Quality control can be a major issue, however, if you’re using homebrew biodiesel or biodiesel purchased from a biodiesel coop. If you choose the latter, make sure they test their fuel periodically to see how close they get to ASTM 6751.
MYTH #11: Biodiesel is impossible to find.
FACT: Many people assume this without actually looking, but biodiesel could be readily available in your area. That’s why I wrote 6 Ways To Find And Use Biodiesel Anywhere. Check it out. It will tell you how to find retail biodiesel stations, how to map them on mapquest, and how to get emergency biodiesel locations on your cell phone. Biodiesel is the most widely available renewable fuel and can be found in many major metropolitan areas.
MYTH #12: Biodiesel use requires a new fuel infrastructure.
FACT: One of the key benefits to using biodiesel is its seamless integration into existing infrastructure (unlike ethanol, which has water-collection issues). Biodiesel can be transported and stored anywhere that petroleum diesel can, and can be dispensed from the same refueling equipment.
MYTH #13: Biodiesel is too expensive.
FACT: Last time I checked, biodiesel was $3.30 per gallon. With a tax credit offered in Oregon, the final price was $2.80 per gallon. Not bad considering diesel has soared to $4.00 per gallon.
Unfortunately, biodiesel is tied to petroleum prices because of diesel use on the farm (you’d think the first thing farmers would do would be to switch to biodiesel). But in areas where biodiesel is made from non-food sources, and looking to the future when we hope all of it is made from non-food sources, biodiesel can be cheaper. Sequential Biofuels of Oregon makes biodiesel out of 1 million gallons of recycled vegetable oil each year. In any case, biodiesel is nearly price competitive with premium gasoline, and probably won’t seem that expensive in the middle of summer.
That being said, we could probably argue about the real price of petroleum for hours. Americans don’t see the real price of petro-diesel at the pump, which should probably include the cost of climate change (in the form of a carbon tax) and some of the most expensive aspects of US foreign policy (I’ll let you fill in the blank). It also doesn’t include the health care and societal cost of the estimated 15,000 premature deaths attributed to diesel exhaust each year.
The US will export an estimated $440 billion dollars in 2008 to satiate its oil demand, which represents something like half of the nation’s trade deficit. Supporting US biodiesel injects some of that money back into local economies, as opposed to say, the economy of Saudi Arabia.
So which is really more expensive? I’ll let you decide for yourself.
MYTH #14: Biodiesel requires more energy to produce than is provided by the fuel.
FACT: The vast majority of literature on the subject shows a positive energy balance, meaning that more energy is available in the fuel than is used to grow the crop, press the seeds, process the oil into biodiesel, and distribute the product. The most common numbers I’ve seen say about 2-3 times more energy is produced, or 1 unit of energy in equals 2-3 units of energy out. [don’t leave it to me, see for yourself: (1), (2)]. Compare this to corn-grain ethanol, which optimistically produces 25% more energy than is put into it (1 unit in equals 1.25 units out).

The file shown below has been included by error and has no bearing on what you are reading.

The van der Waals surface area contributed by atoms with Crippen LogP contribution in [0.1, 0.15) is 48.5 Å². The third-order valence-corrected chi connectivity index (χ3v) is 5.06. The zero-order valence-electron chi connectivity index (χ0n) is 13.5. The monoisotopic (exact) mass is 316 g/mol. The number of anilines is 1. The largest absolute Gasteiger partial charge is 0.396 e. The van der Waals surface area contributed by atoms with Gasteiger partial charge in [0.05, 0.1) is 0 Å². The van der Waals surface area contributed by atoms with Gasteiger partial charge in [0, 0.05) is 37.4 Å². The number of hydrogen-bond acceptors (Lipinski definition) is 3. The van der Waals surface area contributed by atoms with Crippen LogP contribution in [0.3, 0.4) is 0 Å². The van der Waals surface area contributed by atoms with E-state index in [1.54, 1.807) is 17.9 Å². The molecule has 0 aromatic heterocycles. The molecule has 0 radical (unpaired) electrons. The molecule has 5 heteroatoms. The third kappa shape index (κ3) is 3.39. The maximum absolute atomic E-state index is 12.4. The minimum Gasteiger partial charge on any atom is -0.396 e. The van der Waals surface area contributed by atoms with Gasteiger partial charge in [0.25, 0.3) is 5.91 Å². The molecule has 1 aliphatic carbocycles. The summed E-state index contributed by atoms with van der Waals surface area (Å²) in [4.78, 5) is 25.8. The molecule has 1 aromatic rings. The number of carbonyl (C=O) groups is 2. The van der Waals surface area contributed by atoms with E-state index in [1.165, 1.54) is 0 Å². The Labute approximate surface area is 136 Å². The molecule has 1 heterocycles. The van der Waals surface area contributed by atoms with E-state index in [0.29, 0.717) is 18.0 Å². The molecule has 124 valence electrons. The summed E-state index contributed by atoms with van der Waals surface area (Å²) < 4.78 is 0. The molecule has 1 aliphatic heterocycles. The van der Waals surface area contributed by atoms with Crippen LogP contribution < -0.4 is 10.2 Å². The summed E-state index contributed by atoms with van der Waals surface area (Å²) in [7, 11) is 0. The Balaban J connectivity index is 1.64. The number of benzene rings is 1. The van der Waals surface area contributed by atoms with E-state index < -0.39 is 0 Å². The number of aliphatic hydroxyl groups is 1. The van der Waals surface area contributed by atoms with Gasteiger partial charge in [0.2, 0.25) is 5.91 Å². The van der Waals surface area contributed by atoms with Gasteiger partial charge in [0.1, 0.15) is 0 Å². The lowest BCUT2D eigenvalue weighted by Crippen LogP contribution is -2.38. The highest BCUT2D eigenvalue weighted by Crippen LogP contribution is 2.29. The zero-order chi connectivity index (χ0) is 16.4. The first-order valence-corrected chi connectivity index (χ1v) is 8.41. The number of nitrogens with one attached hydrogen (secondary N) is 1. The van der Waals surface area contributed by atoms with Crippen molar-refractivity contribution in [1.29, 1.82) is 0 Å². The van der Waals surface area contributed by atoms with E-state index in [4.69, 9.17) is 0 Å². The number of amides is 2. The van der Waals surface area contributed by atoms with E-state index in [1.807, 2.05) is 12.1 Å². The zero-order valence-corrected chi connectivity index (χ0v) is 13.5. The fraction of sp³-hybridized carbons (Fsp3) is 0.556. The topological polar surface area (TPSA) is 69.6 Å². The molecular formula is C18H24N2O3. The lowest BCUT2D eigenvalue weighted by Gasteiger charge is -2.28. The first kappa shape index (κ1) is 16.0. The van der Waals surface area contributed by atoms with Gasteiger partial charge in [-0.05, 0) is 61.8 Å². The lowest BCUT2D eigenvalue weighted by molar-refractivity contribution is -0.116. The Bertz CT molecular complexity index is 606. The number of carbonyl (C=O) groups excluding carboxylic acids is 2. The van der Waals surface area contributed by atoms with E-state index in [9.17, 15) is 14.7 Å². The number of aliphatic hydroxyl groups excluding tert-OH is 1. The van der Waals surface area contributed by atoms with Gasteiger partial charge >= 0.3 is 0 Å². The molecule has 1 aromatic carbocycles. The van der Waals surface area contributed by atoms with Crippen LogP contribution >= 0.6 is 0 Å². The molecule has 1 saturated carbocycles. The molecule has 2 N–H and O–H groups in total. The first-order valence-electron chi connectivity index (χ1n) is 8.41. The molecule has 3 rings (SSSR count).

MYTH #15: Biodiesel increases net green-house gas (GHG) emissions when the entire production process is taken into account (farming, distribution, etc).
FACT: According to the University of Minnesota in 2006 (1), the production and use of soybean biodiesel decreases life-cycle greenhouse gas (GHG) emissions by 41% over regular diesel (NREL says 78%, page 4), and also decreases other pollutants like Carbon monoxide, PM10, and SOx. In fact, pure biodiesel reduces air toxics by 90% when compared to diesel fuel.
As an aside, according to the same Minnesota study, the life-cycle of corn-grain ethanol reduces GHG emissions by 12% and actually increases emissions of five major pollutants.
MYTH #16: Biodiesel causes deforestation.
FACT: You’ve almost certainly read accounts of biodiesel production destroying the Brazilian and Malaysian rain forests, or the problems with European biodiesel mandates. What’s true there is not true in the United States.
The US already produces a great deal of biodiesel from domestically-grown soybeans. But don’t forget that biodiesel can be made from many other feedstocks, like rapeseed (Canola), algae, and waste-vegetable oil (WVO). In some areas, WVO can be a major feedstock for making biodiesel (but this might not last for long!). Like any other crops, soy and rapeseed can be grown sustainably or unsustainably.
The National Biodiesel Board has set up a Sustainability Task Force to quantify the impacts of biodiesel production and use, and to develop sustainable industry practices. Most people really aren’t interested in importing biodiesel from parts of the world where it’s questionably produced.
Want to know where your biodiesel is coming from? Ask your distributor (or the manager of the filling station)! Since biodiesel is somewhat novel and people are usually interested, they can probably tell you where it’s coming from.
MYTH #17: No way can we grow enough biodiesel to make a difference.